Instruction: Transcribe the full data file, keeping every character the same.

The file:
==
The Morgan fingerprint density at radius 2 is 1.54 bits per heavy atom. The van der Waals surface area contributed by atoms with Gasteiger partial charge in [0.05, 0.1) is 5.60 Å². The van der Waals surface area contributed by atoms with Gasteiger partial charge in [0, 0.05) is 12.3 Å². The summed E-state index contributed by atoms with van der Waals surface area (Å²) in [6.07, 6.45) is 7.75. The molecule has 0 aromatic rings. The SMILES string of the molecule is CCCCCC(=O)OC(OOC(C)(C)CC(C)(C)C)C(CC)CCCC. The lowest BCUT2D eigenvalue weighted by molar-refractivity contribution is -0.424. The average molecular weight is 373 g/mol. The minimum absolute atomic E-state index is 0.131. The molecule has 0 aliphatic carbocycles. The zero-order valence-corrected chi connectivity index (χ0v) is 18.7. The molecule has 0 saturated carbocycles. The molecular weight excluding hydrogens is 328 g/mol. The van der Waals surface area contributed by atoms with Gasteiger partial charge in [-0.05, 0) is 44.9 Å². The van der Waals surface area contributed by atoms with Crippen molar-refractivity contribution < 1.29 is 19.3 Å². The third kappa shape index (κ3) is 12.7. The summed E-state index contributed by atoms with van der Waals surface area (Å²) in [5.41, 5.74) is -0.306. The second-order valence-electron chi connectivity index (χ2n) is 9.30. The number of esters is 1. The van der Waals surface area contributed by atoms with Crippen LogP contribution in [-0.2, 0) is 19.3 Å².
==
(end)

The Morgan fingerprint density at radius 2 is 1.54 bits per heavy atom. The van der Waals surface area contributed by atoms with Gasteiger partial charge in [0.05, 0.1) is 5.60 Å². The van der Waals surface area contributed by atoms with Gasteiger partial charge in [0, 0.05) is 12.3 Å². The summed E-state index contributed by atoms with van der Waals surface area (Å²) in [6.07, 6.45) is 7.75. The molecule has 0 aromatic rings. The SMILES string of the molecule is CCCCCC(=O)OC(OOC(C)(C)CC(C)(C)C)C(CC)CCCC. The lowest BCUT2D eigenvalue weighted by molar-refractivity contribution is -0.424. The average molecular weight is 373 g/mol. The minimum absolute atomic E-state index is 0.131. The molecule has 0 aliphatic carbocycles. The zero-order valence-corrected chi connectivity index (χ0v) is 18.7. The molecule has 0 saturated carbocycles. The molecular weight excluding hydrogens is 328 g/mol. The van der Waals surface area contributed by atoms with Gasteiger partial charge in [-0.05, 0) is 44.9 Å². The van der Waals surface area contributed by atoms with Crippen molar-refractivity contribution < 1.29 is 19.3 Å². The third kappa shape index (κ3) is 12.7. The summed E-state index contributed by atoms with van der Waals surface area (Å²) in [5.41, 5.74) is -0.306. The second-order valence-electron chi connectivity index (χ2n) is 9.30. The number of esters is 1. The van der Waals surface area contributed by atoms with Crippen LogP contribution in [-0.2, 0) is 19.3 Å².